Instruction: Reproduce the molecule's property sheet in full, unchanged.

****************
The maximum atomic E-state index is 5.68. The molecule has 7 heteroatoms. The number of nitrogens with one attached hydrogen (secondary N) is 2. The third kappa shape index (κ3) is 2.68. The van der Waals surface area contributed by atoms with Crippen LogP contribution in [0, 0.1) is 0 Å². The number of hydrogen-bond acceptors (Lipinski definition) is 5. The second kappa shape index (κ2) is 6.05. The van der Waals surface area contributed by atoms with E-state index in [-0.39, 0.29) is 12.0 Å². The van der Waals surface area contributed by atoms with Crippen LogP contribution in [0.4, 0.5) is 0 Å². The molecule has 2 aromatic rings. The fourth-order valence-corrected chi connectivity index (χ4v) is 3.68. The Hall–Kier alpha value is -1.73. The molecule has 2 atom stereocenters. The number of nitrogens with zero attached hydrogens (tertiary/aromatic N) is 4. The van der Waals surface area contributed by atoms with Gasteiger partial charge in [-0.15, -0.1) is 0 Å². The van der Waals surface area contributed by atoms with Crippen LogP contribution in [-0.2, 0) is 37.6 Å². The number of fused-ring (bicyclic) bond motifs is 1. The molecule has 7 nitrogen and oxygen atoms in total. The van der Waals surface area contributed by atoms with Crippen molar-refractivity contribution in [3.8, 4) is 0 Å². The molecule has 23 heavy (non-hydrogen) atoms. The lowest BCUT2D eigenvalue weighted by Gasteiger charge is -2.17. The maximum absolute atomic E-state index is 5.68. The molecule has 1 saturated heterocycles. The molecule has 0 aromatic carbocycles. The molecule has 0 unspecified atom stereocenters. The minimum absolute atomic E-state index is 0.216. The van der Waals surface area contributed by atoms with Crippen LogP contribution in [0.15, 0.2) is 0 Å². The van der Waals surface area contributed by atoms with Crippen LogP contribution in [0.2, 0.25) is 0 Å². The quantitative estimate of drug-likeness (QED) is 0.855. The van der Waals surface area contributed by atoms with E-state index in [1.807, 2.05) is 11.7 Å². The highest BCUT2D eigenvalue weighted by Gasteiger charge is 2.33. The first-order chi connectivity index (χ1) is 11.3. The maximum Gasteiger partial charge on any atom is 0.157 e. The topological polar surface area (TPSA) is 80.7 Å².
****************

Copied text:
The maximum atomic E-state index is 5.68. The molecule has 7 heteroatoms. The number of nitrogens with one attached hydrogen (secondary N) is 2. The third kappa shape index (κ3) is 2.68. The van der Waals surface area contributed by atoms with Crippen LogP contribution in [0, 0.1) is 0 Å². The number of hydrogen-bond acceptors (Lipinski definition) is 5. The second kappa shape index (κ2) is 6.05. The van der Waals surface area contributed by atoms with E-state index in [-0.39, 0.29) is 12.0 Å². The van der Waals surface area contributed by atoms with Crippen LogP contribution in [0.4, 0.5) is 0 Å². The molecule has 2 aromatic rings. The fourth-order valence-corrected chi connectivity index (χ4v) is 3.68. The Hall–Kier alpha value is -1.73. The molecule has 2 atom stereocenters. The number of nitrogens with zero attached hydrogens (tertiary/aromatic N) is 4. The van der Waals surface area contributed by atoms with Gasteiger partial charge in [-0.15, -0.1) is 0 Å². The van der Waals surface area contributed by atoms with Crippen LogP contribution in [-0.2, 0) is 37.6 Å². The number of fused-ring (bicyclic) bond motifs is 1. The molecule has 7 nitrogen and oxygen atoms in total. The van der Waals surface area contributed by atoms with Crippen molar-refractivity contribution in [3.8, 4) is 0 Å². The molecule has 23 heavy (non-hydrogen) atoms. The lowest BCUT2D eigenvalue weighted by Gasteiger charge is -2.17. The maximum absolute atomic E-state index is 5.68. The molecule has 1 saturated heterocycles. The molecule has 0 aromatic carbocycles. The molecule has 0 unspecified atom stereocenters. The minimum absolute atomic E-state index is 0.216. The van der Waals surface area contributed by atoms with Crippen LogP contribution in [0.15, 0.2) is 0 Å². The van der Waals surface area contributed by atoms with Crippen LogP contribution in [0.2, 0.25) is 0 Å². The quantitative estimate of drug-likeness (QED) is 0.855. The van der Waals surface area contributed by atoms with E-state index in [1.807, 2.05) is 11.7 Å². The highest BCUT2D eigenvalue weighted by Gasteiger charge is 2.33. The first-order chi connectivity index (χ1) is 11.3. The maximum Gasteiger partial charge on any atom is 0.157 e. The topological polar surface area (TPSA) is 80.7 Å².